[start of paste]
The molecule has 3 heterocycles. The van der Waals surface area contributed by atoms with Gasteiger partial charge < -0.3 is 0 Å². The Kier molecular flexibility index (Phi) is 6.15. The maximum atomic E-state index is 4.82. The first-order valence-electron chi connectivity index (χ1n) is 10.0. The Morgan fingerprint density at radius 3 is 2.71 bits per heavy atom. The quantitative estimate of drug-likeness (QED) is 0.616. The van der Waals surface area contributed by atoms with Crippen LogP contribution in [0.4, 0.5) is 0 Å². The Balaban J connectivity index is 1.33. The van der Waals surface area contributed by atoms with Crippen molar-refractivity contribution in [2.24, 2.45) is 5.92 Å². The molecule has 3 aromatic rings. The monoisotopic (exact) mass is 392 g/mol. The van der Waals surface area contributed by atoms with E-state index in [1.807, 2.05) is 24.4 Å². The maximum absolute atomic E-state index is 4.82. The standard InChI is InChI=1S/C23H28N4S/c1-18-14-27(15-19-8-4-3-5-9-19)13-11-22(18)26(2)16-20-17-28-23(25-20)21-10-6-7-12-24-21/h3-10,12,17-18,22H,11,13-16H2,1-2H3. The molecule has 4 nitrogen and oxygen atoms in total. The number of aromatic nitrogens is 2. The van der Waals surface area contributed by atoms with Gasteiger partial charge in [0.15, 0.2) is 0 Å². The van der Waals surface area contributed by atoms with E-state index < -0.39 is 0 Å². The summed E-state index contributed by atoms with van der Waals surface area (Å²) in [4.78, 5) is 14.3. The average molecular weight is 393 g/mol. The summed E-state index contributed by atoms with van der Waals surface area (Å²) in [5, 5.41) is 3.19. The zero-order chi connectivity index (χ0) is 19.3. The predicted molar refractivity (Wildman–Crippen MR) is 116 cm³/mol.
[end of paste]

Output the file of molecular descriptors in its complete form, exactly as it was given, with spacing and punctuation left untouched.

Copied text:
The molecule has 3 heterocycles. The van der Waals surface area contributed by atoms with Gasteiger partial charge < -0.3 is 0 Å². The Kier molecular flexibility index (Phi) is 6.15. The maximum atomic E-state index is 4.82. The first-order valence-electron chi connectivity index (χ1n) is 10.0. The Morgan fingerprint density at radius 3 is 2.71 bits per heavy atom. The quantitative estimate of drug-likeness (QED) is 0.616. The van der Waals surface area contributed by atoms with Crippen LogP contribution in [0.4, 0.5) is 0 Å². The Balaban J connectivity index is 1.33. The van der Waals surface area contributed by atoms with Crippen molar-refractivity contribution in [2.24, 2.45) is 5.92 Å². The molecule has 3 aromatic rings. The monoisotopic (exact) mass is 392 g/mol. The van der Waals surface area contributed by atoms with E-state index in [1.807, 2.05) is 24.4 Å². The maximum absolute atomic E-state index is 4.82. The standard InChI is InChI=1S/C23H28N4S/c1-18-14-27(15-19-8-4-3-5-9-19)13-11-22(18)26(2)16-20-17-28-23(25-20)21-10-6-7-12-24-21/h3-10,12,17-18,22H,11,13-16H2,1-2H3. The molecule has 4 nitrogen and oxygen atoms in total. The number of aromatic nitrogens is 2. The van der Waals surface area contributed by atoms with Gasteiger partial charge in [0.15, 0.2) is 0 Å². The van der Waals surface area contributed by atoms with E-state index < -0.39 is 0 Å². The summed E-state index contributed by atoms with van der Waals surface area (Å²) in [4.78, 5) is 14.3. The average molecular weight is 393 g/mol. The summed E-state index contributed by atoms with van der Waals surface area (Å²) in [5, 5.41) is 3.19. The zero-order chi connectivity index (χ0) is 19.3. The predicted molar refractivity (Wildman–Crippen MR) is 116 cm³/mol.